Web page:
An LED light bulb appeared on a projection screen to represent the Raleigh community, and the crowd nodded in agreement.
As part of a brainstorming session, residents and city employees told a consultant that Raleigh is known for its innovation and progressive thinking. They used photos to illustrate their point.
The projector then displayed an image to show what residents think of the city government: an antiquated computer.
“This computer is old. It’s really, really, really old,” Eric Bannister, a senior graphic designer for Raleigh, said in a video of the session. City Council members, who watched the footage Tuesday, laughed and cringed as he continued.
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“It gets the job done,” Bannister said. “But it doesn’t process as quickly, respond as quickly or help us do the things we do now.”
Council members last year launched an effort to re-brand the city government so its logo, operating procedures and marketing materials better reflect Raleigh’s reputation. The city currently uses an array of logos, and its communications team says the visual presence is outdated.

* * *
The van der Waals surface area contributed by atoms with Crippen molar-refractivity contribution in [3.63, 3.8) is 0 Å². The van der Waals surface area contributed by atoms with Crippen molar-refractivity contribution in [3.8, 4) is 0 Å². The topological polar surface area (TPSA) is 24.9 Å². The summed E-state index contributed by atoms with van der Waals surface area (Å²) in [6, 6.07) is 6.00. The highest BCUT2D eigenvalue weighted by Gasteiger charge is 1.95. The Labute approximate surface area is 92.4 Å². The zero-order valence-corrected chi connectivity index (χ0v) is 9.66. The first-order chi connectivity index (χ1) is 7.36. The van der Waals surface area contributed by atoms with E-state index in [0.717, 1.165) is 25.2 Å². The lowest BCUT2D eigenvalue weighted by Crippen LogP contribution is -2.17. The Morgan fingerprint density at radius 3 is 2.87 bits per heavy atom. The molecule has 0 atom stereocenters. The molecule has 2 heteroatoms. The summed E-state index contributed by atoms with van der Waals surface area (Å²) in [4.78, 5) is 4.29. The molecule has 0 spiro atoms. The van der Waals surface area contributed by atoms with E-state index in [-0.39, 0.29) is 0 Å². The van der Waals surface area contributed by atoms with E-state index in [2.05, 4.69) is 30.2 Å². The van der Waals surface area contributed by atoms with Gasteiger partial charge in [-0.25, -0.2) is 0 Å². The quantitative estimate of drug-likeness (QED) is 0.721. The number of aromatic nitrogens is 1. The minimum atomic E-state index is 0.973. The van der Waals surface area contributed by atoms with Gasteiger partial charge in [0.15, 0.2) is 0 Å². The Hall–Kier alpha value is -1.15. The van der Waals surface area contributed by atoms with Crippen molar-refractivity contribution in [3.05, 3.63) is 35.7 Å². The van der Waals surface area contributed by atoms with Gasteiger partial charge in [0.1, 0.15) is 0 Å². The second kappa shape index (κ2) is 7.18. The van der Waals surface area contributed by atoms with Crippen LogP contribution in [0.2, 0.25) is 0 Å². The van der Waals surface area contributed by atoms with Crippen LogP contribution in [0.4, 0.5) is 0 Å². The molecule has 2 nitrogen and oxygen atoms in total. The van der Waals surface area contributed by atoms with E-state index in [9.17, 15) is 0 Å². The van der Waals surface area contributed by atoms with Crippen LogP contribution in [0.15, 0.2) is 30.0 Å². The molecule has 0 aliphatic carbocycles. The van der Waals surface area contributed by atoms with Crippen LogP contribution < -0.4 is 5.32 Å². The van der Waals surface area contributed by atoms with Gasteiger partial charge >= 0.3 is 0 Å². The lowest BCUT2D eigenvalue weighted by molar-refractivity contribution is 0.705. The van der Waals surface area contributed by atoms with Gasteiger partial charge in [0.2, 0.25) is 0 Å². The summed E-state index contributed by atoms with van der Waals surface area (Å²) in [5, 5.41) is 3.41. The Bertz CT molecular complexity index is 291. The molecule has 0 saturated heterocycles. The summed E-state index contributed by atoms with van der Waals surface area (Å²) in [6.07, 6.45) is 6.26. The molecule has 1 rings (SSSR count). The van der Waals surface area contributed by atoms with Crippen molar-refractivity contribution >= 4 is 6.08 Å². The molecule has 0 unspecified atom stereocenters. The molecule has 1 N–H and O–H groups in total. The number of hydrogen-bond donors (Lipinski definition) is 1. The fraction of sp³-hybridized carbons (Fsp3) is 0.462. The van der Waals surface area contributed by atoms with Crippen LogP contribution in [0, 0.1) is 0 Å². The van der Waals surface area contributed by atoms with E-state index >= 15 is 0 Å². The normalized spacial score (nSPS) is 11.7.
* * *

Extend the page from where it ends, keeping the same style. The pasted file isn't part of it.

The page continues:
Oklahoma-based consultant Cubic recently completed the first phase of the project, which involved talking to residents and city employees about their perception of the city. The information collected now goes to The Assembly, a local design group, to create proposed logos and a marketing theme to present to the City Council on June 20, said Damien Graham, Raleigh’s public affairs director.
The city paid Cubic $83,000 and The Assembly $143,000, Graham said.
Raleigh – home to several museums, universities such as N.C. State and tech companies like Red Hat and Citrix – is known for being “cutting edge, inspiring, daring, experimental, forward-thinking,” said Shawn Kruggel, Cubic’s director of creative strategy.
Kruggel told council members that the city government is known for being smart but slow.
“We think about things so we get them right,” Kruggel said. But sometimes, that “leads to the perception that it’s too slow.”
“In order to be a little bit more respected, you need to be a little more daring,” he said.
The City Council in recent years has been known for taking its time on everything from zoning requests to rule changes. For instance, the city has been working on creating rules for short-term residential rental hosts who use services like Airbnb and VRBO since early 2015.
Council members said they weren’t surprised by the consultants’ feedback. Councilwoman Mary-Ann Baldwin said the results are “a call to action.”
“What I see is a sense of consistency that I’m really excited about,” Baldwin said. “You’ve been able to capture it in a way that we haven’t been able to before.”
Councilman Russ Stephenson said the feedback is “a challenge to look at our own shortcomings and evaluate those.”
Councilman Bonner Gaylord used the old computer example to explain what the city needs to do.
“We need to update the hardware, the assets – both human and capital,” Gaylord said. “And the software – that’s the policy. We’ve got to be innovative in what we do at the council table.”